Anxiety and Meditation


Anxiety is an emotional state of stress caused by worry, fear, and concern for future events.

It is experiencing the unknown and responding to it by projecting negative possibilitiesWe all experience anxiety in our lives, some to different extent than others. This article is not talking about chronic anxiety but rather a sort day-to-day anxiety that we may all experience. This is not to say that people suffering from chronic anxiety won’t find meditation and this article useful. In fact, I think they will, but I am not a doctor or a psychologist,therefore, I do not feel I can appropriately address this type of anxiety.

Why do we experience anxiety?

Anxiety is the brain’s way of telling the body to be cautious. It prepares our body to go into flight or flight mode. Sometimes, when one is in danger, this is a great tool! When danger is not present (and sometimes even when it is), anxiety can be debilitating.

Anxiety can be a bad thing. However, in moderation, like most things, it can be beneficial.

On a biological level, it makes sense to have anxiety so that we may avoid dangerous situations. When coming face to face with a tiger we want to be fearful that it might attack. Just before a competition, an extra dose of adrenaline caused by anxiousness can allow an individual to increase their performance. On occasion, feeling anxiety may reveal to one’s self that they are intuiting a bad situation without being consciously aware of it.

So, the goal when addressing anxiety is not to completely eliminate it from our lives, but to instead learn how to respond to it and then how to control it. Mediation, weather zazen (seated meditation) or mindfulness (incorporating meditation techniques to our daily lives) is a useful tool in learning how to do so. Meditation does two things that are useful in controlling and responding to anxiety. First, meditation trains our minds to remain in the present moment. Second, Meditation trains our mind to choose productive thoughts.

Anxiety, though it may increase our performance on occasion and prepare us to run away from actual tigers, does not help us with dealing with metaphorical tigers. Now what do I mean by a metaphorical tiger?


Metaphorical tigers are the problems in your life that you make up that haven’t happened yet.

These problems only exist in your brain and even if they did happen, running away from them and/or freezing up wouldn’t help the situation. This is when learning to recognize anxiety and then learning how to dismiss it becomes important.

For example, the other day I was waiting to turn left on a very busy two-way street. I tend to be an anxious driver. An opening wasn’t coming! I could feel the person behind be growing impatient. I imagined him honking and getting out of his car in an angry rage. My anxiety kicked in and almost caused me to lunge into the intersection at an inopportune moment.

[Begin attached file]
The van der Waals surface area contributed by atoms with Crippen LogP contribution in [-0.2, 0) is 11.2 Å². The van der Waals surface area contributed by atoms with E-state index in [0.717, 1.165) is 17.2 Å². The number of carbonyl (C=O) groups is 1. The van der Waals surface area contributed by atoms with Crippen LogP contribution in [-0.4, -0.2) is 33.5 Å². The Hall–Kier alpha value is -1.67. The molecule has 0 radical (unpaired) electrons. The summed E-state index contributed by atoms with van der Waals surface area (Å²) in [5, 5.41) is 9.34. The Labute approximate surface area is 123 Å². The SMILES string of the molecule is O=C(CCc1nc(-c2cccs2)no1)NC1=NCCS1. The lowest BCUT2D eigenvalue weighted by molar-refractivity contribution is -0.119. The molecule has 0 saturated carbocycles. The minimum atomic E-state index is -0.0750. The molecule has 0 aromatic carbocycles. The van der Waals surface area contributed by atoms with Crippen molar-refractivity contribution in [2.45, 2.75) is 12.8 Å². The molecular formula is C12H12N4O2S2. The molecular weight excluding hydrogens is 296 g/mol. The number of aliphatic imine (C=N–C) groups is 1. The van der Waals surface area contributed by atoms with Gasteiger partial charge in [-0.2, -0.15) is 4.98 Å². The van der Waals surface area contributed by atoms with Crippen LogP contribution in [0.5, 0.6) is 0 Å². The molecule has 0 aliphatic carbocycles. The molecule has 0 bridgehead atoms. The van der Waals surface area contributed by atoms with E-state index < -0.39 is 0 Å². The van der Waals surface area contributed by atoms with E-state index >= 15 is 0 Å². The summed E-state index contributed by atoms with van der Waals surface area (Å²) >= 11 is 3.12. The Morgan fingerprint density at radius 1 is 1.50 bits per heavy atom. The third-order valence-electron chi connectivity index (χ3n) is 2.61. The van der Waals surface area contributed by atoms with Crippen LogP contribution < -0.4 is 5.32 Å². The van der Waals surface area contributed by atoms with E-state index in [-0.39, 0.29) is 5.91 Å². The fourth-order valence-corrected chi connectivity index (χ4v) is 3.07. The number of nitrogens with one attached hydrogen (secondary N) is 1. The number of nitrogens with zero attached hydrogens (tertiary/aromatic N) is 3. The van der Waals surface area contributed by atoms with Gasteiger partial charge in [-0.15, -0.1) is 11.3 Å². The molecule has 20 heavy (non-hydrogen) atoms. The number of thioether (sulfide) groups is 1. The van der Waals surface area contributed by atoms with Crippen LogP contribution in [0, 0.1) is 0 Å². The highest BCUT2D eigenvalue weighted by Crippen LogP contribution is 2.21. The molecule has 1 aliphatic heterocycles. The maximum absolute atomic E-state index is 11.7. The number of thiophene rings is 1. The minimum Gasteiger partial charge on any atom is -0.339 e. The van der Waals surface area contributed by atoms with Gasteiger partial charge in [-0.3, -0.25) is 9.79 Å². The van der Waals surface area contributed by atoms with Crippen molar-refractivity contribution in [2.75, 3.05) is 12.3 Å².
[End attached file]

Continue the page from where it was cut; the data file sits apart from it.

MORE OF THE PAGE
Upon almost putting myself and others into a dangerous situation, I realized that all the thoughts I had about the man behind me and the traffic were just that: my thoughts. He had not yet honked, he had not yet gotten out of his car and soon enough a break in the traffic would come if only I was patient. I took a deep breath and imagined the person behind me as relaxed and patient driver, I imagined a break in the traffic. I was now back in control and able to focus on safe driving. Sure enough, a break came and the man behind me was just fine.

Often, I find I have a tendency to hold on to my anxiety when I feel that my worries are helping me prepare for the worst possible outcome. 

It comes from a very logical thought: if I can think up all of the possible outcomes then, when one of them happens, I will be prepared. Although this may seem to make sense, this can be easily dismissed by experience. By thinking up the worst possible outcome I was causing my paraphyletic nervous system to kick into high drive and I lost my ability to be in control.

Being calm and in control of my thoughts and emotions has always allowed me to respond to any situation effectively and much better than responding from a place of negative thinking, worry and anxiety. Recognizing this made taking time to practice responding and controlling my anxiety a priority in my life. I quickly took up a meditation practice and the benefits have been astronomical.

If I find myself feeling anxious, the first question I should ask myself is: what am I worried or fearful about? Then, at this point, I need to recognize that all of the outcomes are in the future and have yet to happen. With this recognition I need to change my thoughts and project positive outcomes into the future. This is something that meditation has made easy for me. A daily practice of meditation allowed me to be present and choose productive thoughts over negative overwhelming ones.

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